“I did the movie with Ringo Starr and it was a very heartening experience for me – being a huge Beatles fan. I really enjoyed spending the time I got with Ringo. He even gave me a birthday celebration on 1st February 1971 at Pinewood Studios, where the movie was filmed.” – Jimmy Carl Black, 2 March 2003
By 2003, Black was a regular feature of Muffin Men shows around Europe. The band decided to celebrate their thirteenth year of operation, and were invited to play two sets at Zappanale (one with Napoleon Murphy Brock and Ike Willis; one with Black). All this prompted this three-way chat with Black, main Muffin Roddie Gilliard and the band's German drummer, Tilo Pirnbaum.
Roddie, why is it that every Liverpudlian over 50 claims they were a card-carrying member of the Cavern Club?
Roddie Gilliard: Probably because, if they were into music at the time, they were – there were only a few places where you could hear live music. By the way, I’m not 50 (just yet) and for at least a few years I too was a member of that club.
Ever had any close encounters with a Beatle yourself?
RG: Paul comes into college a few times every year.
JCB: As you know, I did the movie with Ringo Starr and it was a very heartening experience for me – being a huge Beatles fan. I really enjoyed spending the time I got with Ringo. He even gave me a birthday celebration on 1st February 1971 at Pinewood Studios, where the movie was filmed.
Where were you on 8 December 1980?
RG: I was living in Everton, working for the Council, had a clock radio to wake me up at 06:45 each morning – it was all over the news – first thing I did was get up and put the kettle on, then I went to my stereo and played Happiness Is A Warm Gun very loud. I kid you not!
No, but they probably don’t know that we intend to cover Je T’Aime either.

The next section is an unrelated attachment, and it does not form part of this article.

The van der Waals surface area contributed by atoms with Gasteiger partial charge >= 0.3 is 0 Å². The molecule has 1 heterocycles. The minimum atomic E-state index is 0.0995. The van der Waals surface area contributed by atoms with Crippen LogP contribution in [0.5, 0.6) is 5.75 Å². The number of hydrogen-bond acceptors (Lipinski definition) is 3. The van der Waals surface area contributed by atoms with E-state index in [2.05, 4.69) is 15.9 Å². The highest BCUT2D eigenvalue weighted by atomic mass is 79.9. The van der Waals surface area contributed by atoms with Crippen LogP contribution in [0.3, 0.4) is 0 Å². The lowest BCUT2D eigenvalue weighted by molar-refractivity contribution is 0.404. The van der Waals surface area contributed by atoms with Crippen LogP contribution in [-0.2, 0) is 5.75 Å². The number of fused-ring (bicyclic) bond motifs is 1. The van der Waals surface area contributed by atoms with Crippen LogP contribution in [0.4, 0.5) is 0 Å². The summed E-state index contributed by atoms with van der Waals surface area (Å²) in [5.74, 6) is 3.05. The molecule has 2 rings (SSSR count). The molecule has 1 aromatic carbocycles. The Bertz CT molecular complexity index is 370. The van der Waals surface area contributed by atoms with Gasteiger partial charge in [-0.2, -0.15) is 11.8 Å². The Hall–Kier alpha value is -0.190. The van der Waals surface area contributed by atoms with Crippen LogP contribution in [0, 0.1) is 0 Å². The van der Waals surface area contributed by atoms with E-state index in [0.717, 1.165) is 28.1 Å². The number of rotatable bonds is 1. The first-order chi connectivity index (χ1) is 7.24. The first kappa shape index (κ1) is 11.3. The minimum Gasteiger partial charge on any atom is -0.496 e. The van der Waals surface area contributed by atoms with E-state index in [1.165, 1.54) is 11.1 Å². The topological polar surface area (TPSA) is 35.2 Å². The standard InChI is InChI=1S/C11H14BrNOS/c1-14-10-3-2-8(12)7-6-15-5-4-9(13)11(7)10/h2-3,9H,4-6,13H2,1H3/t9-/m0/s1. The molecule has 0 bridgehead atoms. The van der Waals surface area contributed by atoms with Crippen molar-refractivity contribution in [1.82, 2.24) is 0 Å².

Aside from Macca, who’s the greatest living Englishman?
RG: Probably too many to mention. But let’s start with Tommy Cooper, Dixie Dean, Tony Hancock, Bill & Ben, Uncle Tom Cobbly and all. Oh and by the way, Macca isn’t one of them.
But at least he’s living.
RG: Well, Tommy Cooper, Dixie Dean, Tony Hancock, and Bill & Ben will never die – at least in this boy's eyes.
Okay. But this guys eyes saw Tommy Cooper die on stage on Frank’s 40th birthday. He was the support act to The Police in a tent on Tooting Bec Common at the time. Did I feel guilty a few years later? No, not really…so, how many spoons do you own?
JCB: Oh, about a thousand – not counting the ones my wife, Moni, has.
RG: Far too many.
You can never have too many.
Tilo Pirnbaum: I like all sorts of spoons, although I wouldn't dare to say I like them as much as other members of the group. But really, I prefer a good spoon in bed. (You can ask Jimmy for guidance on this one.)
I don’t want to know! Who was Screamin’ Johnny Kilmarnock?
RG: A drummer we had for one tour. He liked a drink, and would do fairly good impressions of drunken Scotsmen – even when he was sober.
You’ve performed with Jimmy, Ike Willis, Don Preston & Bunk Gardner – and it looks like you might get something on with Napoleon Murphy Brock. Any other Zappa alumni you’d like to play with?
If the Muffin Men were the seven dwarfs, who would you be?
TP: I'd be the two left, since I can never make up my mind anyway.
Roddie, who would be who?
RG: Dave Dee, Dozy, Beaky, Mick, Tich, Tinga and Tucker.
Alright. Boxers or briefs?
RG: Contact sports or letters?
JCB: Sexy briefs, including ones that look like leopard skin.
TP: There may be a few people around Chester who are able to recall that for me it's definitely briefs. Although that happened quite a while ago.
Cats or dogs?
RG: Goats, of course.
JCB: Both. However, I really prefer cats; they’re much cleaner and don’t stink.
TP: Cats or dogs, that is not the question, but Guinea Pigs is the answer. Longhaired, curly haired, whatever!
Spielberg or Scorsese?
JCB: Spielberg and the guy that did the Lord Of The Rings series. I don’t know his name but he’s dynamite.
That’d be Peter Jackson. What about you, Roddie?
Okay. Tilo, Hitchcock or Kubrick?
TP: Hitchbrick or Kucock? I like excitement, but no violence. So, Kubrick? Hmm, I think I prefer Huxley. They should make a film out of Brave New World (has it been done? I don't know), especially considering what's going on now in terms of cloning. It's as disturbing as the current administration of the US's plans for the New World Order. Enough of that.
Did Ian jump, or was he pushed?
RG: Depends what day, and what mood he’s in. I see him most days.